How To Trade The Fed Rate Hike Using Options

June 19, 2017
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Last week was a busy news week, but the most important story for investors was the Fed rate hike. While it was no surprise the FOMC decided to raise rates, it’s noteworthy for the key Fed Fund interest rate to finally climb above 1%. We’re almost to a point – not quite – where interest rates may matter again.

Perhaps more importantly, the Fed outlined its plan to start reducing its $4.5 trillion balance sheet accrued during and after the financial crisis.

While we don’t know for sure how this is going to play out, the markets did show some concern with a moderate selloff after the news came out.

Let’s leave the discussion of the Fed balance sheet for another time.

For now, we’re going to focus on how to trade the Fed rate hike; it could be the start of a sustained rise in interest rates over the next several years.

In case you don’t remember your Economics 101, the Fed will raise rates for essentially two reasons – to keep inflation in check or if unemployment gets too low.

The inflation reasoning is obvious, as we all know high levels of inflation are bad. So what about that second point? Does it surprise you? It’s true, there can be a level of unemployment which is too low.

You see, there’s this thing called full employment, where everyone who wants to be employed is basically employed. That number is around 4.5% in the US, and it’s where we are at right now. As you drop below the full employment level, it can really start to distort the dynamics of the labor market. Companies will have to start paying more to retain or attract employees, which can erode profits and – you guessed it – lead to inflation.

The Fed is engaged in a tricky balancing act – trying to keep inflation low and the country at full employment. Right now, inflation isn’t a concern. In fact, judging by the latest CPI numbers, it’s even a little too low. On the other hand, companies show no sign of slowing the current hiring trend. Of course, that’s a good thing overall for those who want a job. Nevertheless, the Fed still has to keep the economy in balance, and that also means making sure a brisk pace of hiring doesn’t turn into a problem down the road.

Okay, so the Fed just raised its key rate by a quarter point due mostly to labor market conditions. What’s more, tight labor conditions don’t appear to be going away anytime soon. That means we can probably expect the Fed to continue raising rates, albeit slowly. (The current forecast is for three rate increases per year, which means one more in 2017.)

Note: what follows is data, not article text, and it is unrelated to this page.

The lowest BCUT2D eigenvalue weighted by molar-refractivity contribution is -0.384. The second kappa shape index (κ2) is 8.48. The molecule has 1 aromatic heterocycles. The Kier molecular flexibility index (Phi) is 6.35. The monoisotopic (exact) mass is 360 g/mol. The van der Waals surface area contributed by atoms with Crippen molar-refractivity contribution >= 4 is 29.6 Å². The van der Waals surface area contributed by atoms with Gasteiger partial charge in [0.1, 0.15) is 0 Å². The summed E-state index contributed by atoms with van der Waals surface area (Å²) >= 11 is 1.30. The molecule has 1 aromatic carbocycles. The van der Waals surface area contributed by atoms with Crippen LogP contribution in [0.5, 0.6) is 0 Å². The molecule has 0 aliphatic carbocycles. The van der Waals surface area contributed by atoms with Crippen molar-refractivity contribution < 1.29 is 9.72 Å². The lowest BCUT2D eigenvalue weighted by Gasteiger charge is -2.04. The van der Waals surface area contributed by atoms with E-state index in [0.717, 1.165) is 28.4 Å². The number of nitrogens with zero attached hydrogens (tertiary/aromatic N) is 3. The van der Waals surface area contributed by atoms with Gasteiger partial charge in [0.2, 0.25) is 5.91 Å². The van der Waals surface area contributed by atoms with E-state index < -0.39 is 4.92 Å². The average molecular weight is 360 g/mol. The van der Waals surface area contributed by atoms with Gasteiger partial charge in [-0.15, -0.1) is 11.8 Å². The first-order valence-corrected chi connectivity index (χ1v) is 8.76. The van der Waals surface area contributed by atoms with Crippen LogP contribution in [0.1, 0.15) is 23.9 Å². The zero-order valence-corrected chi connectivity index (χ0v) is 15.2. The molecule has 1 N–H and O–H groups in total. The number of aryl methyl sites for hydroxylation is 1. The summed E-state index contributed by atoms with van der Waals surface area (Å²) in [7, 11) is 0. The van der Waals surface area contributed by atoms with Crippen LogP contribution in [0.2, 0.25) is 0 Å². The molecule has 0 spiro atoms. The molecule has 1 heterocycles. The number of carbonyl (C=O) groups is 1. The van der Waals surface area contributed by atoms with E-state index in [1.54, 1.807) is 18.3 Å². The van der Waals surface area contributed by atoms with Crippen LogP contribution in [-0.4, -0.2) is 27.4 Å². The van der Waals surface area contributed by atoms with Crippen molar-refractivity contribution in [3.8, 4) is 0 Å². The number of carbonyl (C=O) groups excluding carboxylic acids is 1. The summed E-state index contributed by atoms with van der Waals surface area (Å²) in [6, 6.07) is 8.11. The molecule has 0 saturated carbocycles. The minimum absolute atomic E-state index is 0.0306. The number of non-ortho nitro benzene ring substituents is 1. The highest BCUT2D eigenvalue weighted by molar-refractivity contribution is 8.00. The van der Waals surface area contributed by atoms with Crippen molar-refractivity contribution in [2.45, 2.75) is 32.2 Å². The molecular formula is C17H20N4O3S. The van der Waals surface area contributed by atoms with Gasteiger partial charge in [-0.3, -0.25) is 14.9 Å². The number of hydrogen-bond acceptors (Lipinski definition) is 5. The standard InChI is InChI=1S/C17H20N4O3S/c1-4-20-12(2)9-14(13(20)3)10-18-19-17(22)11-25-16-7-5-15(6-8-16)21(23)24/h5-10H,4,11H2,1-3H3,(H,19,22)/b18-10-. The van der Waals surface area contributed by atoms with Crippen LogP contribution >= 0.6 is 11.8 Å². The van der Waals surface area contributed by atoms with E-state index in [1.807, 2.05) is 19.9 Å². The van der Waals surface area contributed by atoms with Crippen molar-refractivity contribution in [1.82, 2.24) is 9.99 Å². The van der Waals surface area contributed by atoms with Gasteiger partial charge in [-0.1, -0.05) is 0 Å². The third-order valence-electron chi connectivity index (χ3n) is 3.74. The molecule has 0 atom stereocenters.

With that in mind, what trades can we make to take advantage of this scenario? What’s the best way to trade higher expected rates?

One sector which is highly sensitive to rate changes is the commodities sector. Outside of a crazy fundamental situation (like a massive supply shortage or something similar), commodities almost always trade predictably when interest rates change. Without getting into details, you can safely assume higher rates mean lower commodities prices.

Precious metals are one reasonable way to trade interest rates, but I happen to like oil this time around. With crude oil only being in the mid $40 per barrel range, it can be traded with options quite cheaply.

Take a look at the chart of the United States Oil Fund (NYSE: USO), the most heavily traded oil ETF.

As you can see, oil has been trending lower, in part due to the expectation of higher rates. Of course supply/demand dynamics are also involved, but it’s no surprise oil is moving lower as rate expectation rise.

Here’s the thing…

Oil is already at the lows of the year. Yet, interest rates going up suggest it will go even lower. On the other hand, technically speaking the price of oil is likely to go back up a bit before it goes down. So what do you do in that situation?

Once again, this is where options are a great, well, option. Because USO is so cheap, the at-the-money straddle is also super cheap. Keep in mind, the straddle is when you buy the at-the-money (closest to the current stock/ETF price) call and put at the same time in the same expiration period. You make money if the underlying asset moves a reasonable amount in either direction.

For example, the August 18th USO 9 straddle (with the ETF at $9.18) only costs about $0.90. That means you make money if USO goes to $8.10 or below or $9.90 or above by August expiration (about two months of control). That’s a super cheap way to trade oil and interest rate expectations. We have both the technical and fundamental case covered, and all for just $90 per straddle!

— Jay Soloff

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Source: Investors Alley



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